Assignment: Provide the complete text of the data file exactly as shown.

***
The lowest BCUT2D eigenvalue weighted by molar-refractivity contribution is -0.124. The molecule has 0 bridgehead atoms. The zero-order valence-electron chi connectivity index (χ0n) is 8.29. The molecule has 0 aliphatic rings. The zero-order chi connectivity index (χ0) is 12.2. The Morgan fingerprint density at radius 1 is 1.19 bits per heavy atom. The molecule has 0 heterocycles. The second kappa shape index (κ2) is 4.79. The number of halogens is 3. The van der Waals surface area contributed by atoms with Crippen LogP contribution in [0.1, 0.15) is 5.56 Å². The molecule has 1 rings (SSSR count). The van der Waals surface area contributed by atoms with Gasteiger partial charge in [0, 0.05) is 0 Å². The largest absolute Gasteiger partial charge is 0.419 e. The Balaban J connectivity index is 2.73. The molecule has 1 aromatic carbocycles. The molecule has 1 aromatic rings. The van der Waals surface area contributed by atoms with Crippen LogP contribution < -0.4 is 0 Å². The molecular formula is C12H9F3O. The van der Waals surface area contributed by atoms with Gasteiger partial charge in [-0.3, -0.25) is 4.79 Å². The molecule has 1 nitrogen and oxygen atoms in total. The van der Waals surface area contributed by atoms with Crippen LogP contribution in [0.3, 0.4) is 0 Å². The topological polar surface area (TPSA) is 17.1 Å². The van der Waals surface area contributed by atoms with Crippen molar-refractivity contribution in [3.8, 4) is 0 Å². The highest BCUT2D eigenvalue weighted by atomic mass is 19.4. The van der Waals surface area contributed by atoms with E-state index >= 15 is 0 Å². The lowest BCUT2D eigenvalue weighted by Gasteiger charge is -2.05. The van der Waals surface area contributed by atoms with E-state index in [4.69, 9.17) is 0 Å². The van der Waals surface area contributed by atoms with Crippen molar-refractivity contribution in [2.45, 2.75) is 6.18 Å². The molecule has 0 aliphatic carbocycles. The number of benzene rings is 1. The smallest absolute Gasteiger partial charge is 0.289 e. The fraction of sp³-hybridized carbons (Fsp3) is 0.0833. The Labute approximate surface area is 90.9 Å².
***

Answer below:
The lowest BCUT2D eigenvalue weighted by molar-refractivity contribution is -0.124. The molecule has 0 bridgehead atoms. The zero-order valence-electron chi connectivity index (χ0n) is 8.29. The molecule has 0 aliphatic rings. The zero-order chi connectivity index (χ0) is 12.2. The Morgan fingerprint density at radius 1 is 1.19 bits per heavy atom. The molecule has 0 heterocycles. The second kappa shape index (κ2) is 4.79. The number of halogens is 3. The van der Waals surface area contributed by atoms with Crippen LogP contribution in [0.1, 0.15) is 5.56 Å². The molecule has 1 rings (SSSR count). The van der Waals surface area contributed by atoms with Gasteiger partial charge in [0, 0.05) is 0 Å². The largest absolute Gasteiger partial charge is 0.419 e. The Balaban J connectivity index is 2.73. The molecule has 1 aromatic carbocycles. The molecule has 1 aromatic rings. The van der Waals surface area contributed by atoms with Crippen LogP contribution < -0.4 is 0 Å². The molecular formula is C12H9F3O. The van der Waals surface area contributed by atoms with Gasteiger partial charge in [-0.3, -0.25) is 4.79 Å². The molecule has 1 nitrogen and oxygen atoms in total. The van der Waals surface area contributed by atoms with Crippen LogP contribution in [0.3, 0.4) is 0 Å². The topological polar surface area (TPSA) is 17.1 Å². The van der Waals surface area contributed by atoms with Crippen molar-refractivity contribution in [3.8, 4) is 0 Å². The highest BCUT2D eigenvalue weighted by atomic mass is 19.4. The van der Waals surface area contributed by atoms with E-state index >= 15 is 0 Å². The lowest BCUT2D eigenvalue weighted by Gasteiger charge is -2.05. The van der Waals surface area contributed by atoms with E-state index in [4.69, 9.17) is 0 Å². The van der Waals surface area contributed by atoms with Crippen molar-refractivity contribution in [2.45, 2.75) is 6.18 Å². The molecule has 0 aliphatic carbocycles. The number of benzene rings is 1. The smallest absolute Gasteiger partial charge is 0.289 e. The fraction of sp³-hybridized carbons (Fsp3) is 0.0833. The Labute approximate surface area is 90.9 Å².